Iowa has a crisis for mental health care. That was the consensus of three Democratic candidates for statewide office.
Thursday evening the National Association of Social Workers, Iowa Chapter and the Grand View University Social Work Club hosted a town hall for the candidates running for Iowa Governor and for the US Senate.
Every candidate and incumbent was invited to participate. Diedre DeJear attended as a candidate for governor. Bob Krause and Dr. Glenn Hurst were there as candidates for the U.S. Senate.
Each candidate fielded the same five questions about mental health care in Iowa from members of the social workers association and from social work students at Grand View University.
All three emphasized access and funding as the biggest problems to fix.
Iowa ranks 44th in available mental health workforce, and 51st (including DC) in ratio of state psychiatric beds to citizens, according to the National Alliance on Mental Illness Iowa.
DeJear said the state should have more mental health beds, in-school mental health programs and mental health hotlines for rural, urban and suburban communities. All would increase access.
To make progress on that, she said she would pursue stronger loan forgiveness programs so social workers don’t have to worry about student loans while they work. She also advocated raising the reimbursement social workers receive.
“What I would also like to do is ensure that we are promoting this role and lifting up this role because it is so integral in the work that we do and it impacts every aspect of our lives,” DeJear said.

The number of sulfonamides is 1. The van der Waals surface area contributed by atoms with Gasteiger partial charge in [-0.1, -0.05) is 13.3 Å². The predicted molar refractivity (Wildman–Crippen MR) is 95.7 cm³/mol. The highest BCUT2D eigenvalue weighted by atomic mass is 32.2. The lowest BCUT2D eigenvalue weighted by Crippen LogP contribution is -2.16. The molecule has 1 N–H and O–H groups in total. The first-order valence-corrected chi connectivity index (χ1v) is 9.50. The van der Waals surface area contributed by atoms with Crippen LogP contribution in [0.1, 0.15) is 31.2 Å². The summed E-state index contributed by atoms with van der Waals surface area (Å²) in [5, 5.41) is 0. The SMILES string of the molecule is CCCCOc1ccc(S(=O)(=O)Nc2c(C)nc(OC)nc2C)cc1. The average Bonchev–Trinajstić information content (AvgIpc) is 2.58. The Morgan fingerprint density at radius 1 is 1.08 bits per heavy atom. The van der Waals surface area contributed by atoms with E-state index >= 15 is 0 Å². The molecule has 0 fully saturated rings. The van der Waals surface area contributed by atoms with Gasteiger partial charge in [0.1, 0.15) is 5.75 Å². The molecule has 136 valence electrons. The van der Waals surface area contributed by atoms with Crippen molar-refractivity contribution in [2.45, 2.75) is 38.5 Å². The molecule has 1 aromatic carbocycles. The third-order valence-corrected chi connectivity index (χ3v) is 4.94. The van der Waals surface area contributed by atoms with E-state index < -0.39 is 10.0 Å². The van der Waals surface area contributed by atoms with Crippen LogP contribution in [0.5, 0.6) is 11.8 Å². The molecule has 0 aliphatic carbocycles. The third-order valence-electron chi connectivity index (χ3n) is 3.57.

She also mentioned the need to address the root causes of these problems by fixing the disparities in the education system, health care and the economy.
“We’ve got to come to terms with the root of that problem. And the root is the economy, lack of access to health care, lack of stability in our education system,” she said. “Those are the pieces that are perpetuating crises for individuals across this state. Let’s interrupt that.”
Hurst emphasized changing the way we think about mental health and “bringing the brain back into the body.” He said too often people forget that mental illness is as physical as a broken bone.
“When we talk about mental health problems is comes off as sounding like something people should be able to think their way out of,” he said. “And that’s not what mental health problems are. They are problems of brain chemistry.”
Hurst identified one of the biggest problems as the high turnover and burnout rates in the field.
“Part of it has to do with money,” he said. “Whether it’s funding your education or whether it’s reimbursement for the services that you provide, there’s a huge problem there.”
Debt forgiveness and higher pay for people who work in the mental health care field are important to consider, he said. He also said it should be easier for people to access services, so they don’t have to travel far or wait long for help.
Hurst suggested a Medicare for All model that includes mental health services as one way to provide care to everyone in the country.
Former State Rep. Bob Krause connected his answers to what he’s experienced working with veterans. He also emphasized the need to have more staff, availability around the clock, and making it as easy as possible for providers to get jobs.
The key to doing that, he said, is having standard licensing requirements so people can serve anywhere, and an overall, national framework for providing mental health care.
“What we need is an overarching mental health care act that will push on the need for new health care professionals and the delivery of health care services,” he said.
by Nikoel Hytrek